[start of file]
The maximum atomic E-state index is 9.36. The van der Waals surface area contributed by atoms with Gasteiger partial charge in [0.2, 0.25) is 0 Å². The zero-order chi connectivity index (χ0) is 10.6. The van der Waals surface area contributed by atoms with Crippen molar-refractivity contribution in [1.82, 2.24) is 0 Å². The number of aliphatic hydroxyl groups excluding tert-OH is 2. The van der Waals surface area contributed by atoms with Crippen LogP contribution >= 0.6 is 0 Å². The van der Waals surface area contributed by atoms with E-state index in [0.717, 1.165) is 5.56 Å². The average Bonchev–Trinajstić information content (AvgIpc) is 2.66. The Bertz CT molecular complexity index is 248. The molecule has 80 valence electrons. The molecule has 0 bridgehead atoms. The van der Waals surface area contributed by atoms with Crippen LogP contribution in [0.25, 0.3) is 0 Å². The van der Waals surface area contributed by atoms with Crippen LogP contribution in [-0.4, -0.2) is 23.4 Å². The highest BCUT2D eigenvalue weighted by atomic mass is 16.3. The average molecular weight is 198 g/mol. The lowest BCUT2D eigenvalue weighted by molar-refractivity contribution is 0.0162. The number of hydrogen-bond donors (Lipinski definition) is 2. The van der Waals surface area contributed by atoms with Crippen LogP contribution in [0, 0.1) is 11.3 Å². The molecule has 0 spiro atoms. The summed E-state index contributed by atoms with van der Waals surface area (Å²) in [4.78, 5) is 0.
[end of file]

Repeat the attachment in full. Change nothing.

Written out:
The maximum atomic E-state index is 9.36. The van der Waals surface area contributed by atoms with Gasteiger partial charge in [0.2, 0.25) is 0 Å². The zero-order chi connectivity index (χ0) is 10.6. The van der Waals surface area contributed by atoms with Crippen molar-refractivity contribution in [1.82, 2.24) is 0 Å². The number of aliphatic hydroxyl groups excluding tert-OH is 2. The van der Waals surface area contributed by atoms with Crippen LogP contribution >= 0.6 is 0 Å². The van der Waals surface area contributed by atoms with E-state index in [0.717, 1.165) is 5.56 Å². The average Bonchev–Trinajstić information content (AvgIpc) is 2.66. The Bertz CT molecular complexity index is 248. The molecule has 80 valence electrons. The molecule has 0 bridgehead atoms. The van der Waals surface area contributed by atoms with Crippen LogP contribution in [0.25, 0.3) is 0 Å². The van der Waals surface area contributed by atoms with Crippen LogP contribution in [-0.4, -0.2) is 23.4 Å². The highest BCUT2D eigenvalue weighted by atomic mass is 16.3. The average molecular weight is 198 g/mol. The lowest BCUT2D eigenvalue weighted by molar-refractivity contribution is 0.0162. The number of hydrogen-bond donors (Lipinski definition) is 2. The van der Waals surface area contributed by atoms with Crippen LogP contribution in [0, 0.1) is 11.3 Å². The molecule has 0 spiro atoms. The summed E-state index contributed by atoms with van der Waals surface area (Å²) in [4.78, 5) is 0.